AbstractTsunamis are one of the most destructive natural phenomena (Pugh and Woodworth, 2014). For past decades, the risk of potential earthquake zones has been issued by Japanese researchers, which could occur tsunami, in Niigata and Tottori area located in the west coast of Japan and the Ryukyu trench located in Okinawa as well (Disaster Prevention Research Institute, Japan). Also, there is a Yamamoto Rise on the East Sea, where it strongly affects tsunami propagation. This topography causes high tsunami energy to concentrate on the east coast of Korea (Cho and Lee, 2013). For example, the 1983 Akita and 1993 Hokkaido earthquake induced tsunamis, Japan, respectively cause the property and life damages to the certain cities on the east coast of Korea. Therefore, it is important to propose the optimal deployment location of offshore tsunami observation instruments to contribute to the tsunami early warning system by increasing probability of tsunami detection with the minimal number of instruments considering a large number of potential tsunami scenarios. In this study, by considering various factors, the optimal location of instruments is suggested based on the numerical model results of possible tsunami scenarios.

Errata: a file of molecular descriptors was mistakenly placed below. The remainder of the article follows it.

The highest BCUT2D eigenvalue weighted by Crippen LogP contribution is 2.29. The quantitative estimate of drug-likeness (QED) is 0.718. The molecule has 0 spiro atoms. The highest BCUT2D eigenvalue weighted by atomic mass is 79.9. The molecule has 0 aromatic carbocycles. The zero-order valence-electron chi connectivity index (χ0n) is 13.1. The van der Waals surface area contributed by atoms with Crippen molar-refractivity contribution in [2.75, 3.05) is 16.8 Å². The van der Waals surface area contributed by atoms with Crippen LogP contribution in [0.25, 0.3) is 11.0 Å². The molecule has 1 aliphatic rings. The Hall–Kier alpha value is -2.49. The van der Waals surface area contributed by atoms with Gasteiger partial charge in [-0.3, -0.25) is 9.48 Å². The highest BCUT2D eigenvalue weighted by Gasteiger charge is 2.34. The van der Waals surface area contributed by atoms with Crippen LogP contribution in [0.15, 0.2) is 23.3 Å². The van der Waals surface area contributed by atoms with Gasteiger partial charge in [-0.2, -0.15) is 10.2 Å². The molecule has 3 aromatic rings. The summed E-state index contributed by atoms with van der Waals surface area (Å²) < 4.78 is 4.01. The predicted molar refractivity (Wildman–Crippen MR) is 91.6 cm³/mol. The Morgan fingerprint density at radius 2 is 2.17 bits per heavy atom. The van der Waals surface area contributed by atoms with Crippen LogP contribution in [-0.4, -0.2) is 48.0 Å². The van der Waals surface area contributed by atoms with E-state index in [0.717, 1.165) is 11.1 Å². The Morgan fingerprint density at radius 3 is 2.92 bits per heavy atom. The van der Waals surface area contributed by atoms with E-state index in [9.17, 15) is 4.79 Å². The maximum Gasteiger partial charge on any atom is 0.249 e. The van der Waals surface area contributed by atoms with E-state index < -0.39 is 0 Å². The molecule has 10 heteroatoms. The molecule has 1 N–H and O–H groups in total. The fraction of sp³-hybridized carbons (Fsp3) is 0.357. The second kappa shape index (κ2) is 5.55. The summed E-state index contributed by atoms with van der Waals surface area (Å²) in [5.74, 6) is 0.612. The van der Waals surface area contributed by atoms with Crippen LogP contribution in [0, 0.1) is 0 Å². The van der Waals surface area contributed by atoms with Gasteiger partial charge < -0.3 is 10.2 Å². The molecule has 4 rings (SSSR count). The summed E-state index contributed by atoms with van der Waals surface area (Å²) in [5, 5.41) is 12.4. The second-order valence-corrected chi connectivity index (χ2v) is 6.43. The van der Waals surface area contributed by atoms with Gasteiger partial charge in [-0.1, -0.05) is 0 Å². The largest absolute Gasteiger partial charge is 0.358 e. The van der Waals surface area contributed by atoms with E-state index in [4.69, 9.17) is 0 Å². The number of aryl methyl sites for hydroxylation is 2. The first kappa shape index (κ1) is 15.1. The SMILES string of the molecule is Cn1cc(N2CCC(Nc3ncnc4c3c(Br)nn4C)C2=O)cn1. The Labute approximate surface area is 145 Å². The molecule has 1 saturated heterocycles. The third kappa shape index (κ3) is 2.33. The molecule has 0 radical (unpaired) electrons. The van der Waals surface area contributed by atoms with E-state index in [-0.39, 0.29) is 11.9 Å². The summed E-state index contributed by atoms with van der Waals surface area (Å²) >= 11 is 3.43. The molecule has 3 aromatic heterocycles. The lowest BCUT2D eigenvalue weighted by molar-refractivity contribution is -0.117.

Recorded Presentation from the vICCE (YouTube Link): https://youtu.be/q3PLE6EgtrY
Pugh, Woodworth (2014): Sea-Level Science: Understanding Tides, Surges, Tsunamis and Mean Sea- Level Changes, Cambridge University Press, Cambridge.
Percival, Denbo, Eblé (2011): Extraction of tsunami source coefficients via inversion of DART® buoy data, Nat. Hazards Earth Syst. Sci, Vol. 58, Num. 1, pp. 567
Mulia, Gusman, Satake (2017): Optimal design for placements of tsunami observing systems to accurately characterize the inducing earthquake. Geophysical Research Letters, vol. 44, 12, pp. 106–115.
Omira, Baptista, Matias, Miranda, Catita, Carrilho, F., and Toto (2009) : Design of a Sea-level Tsunami Detection Network for the Gulf of Cadiz, Nat. Hazards Earth Syst. Sci., vol. 9, pp.1327–1338
Y.-S. Cho, J.-W., Lee (2013): Hazard Map with Probable Maximum Tsunamis, Proceedings of the 23th International Offshore and Polar Engineering Conference, 30 June–5 July 2013, Alaska, USA, pp 82–85.
This work is licensed under a Creative Commons Attribution 4.0 International License.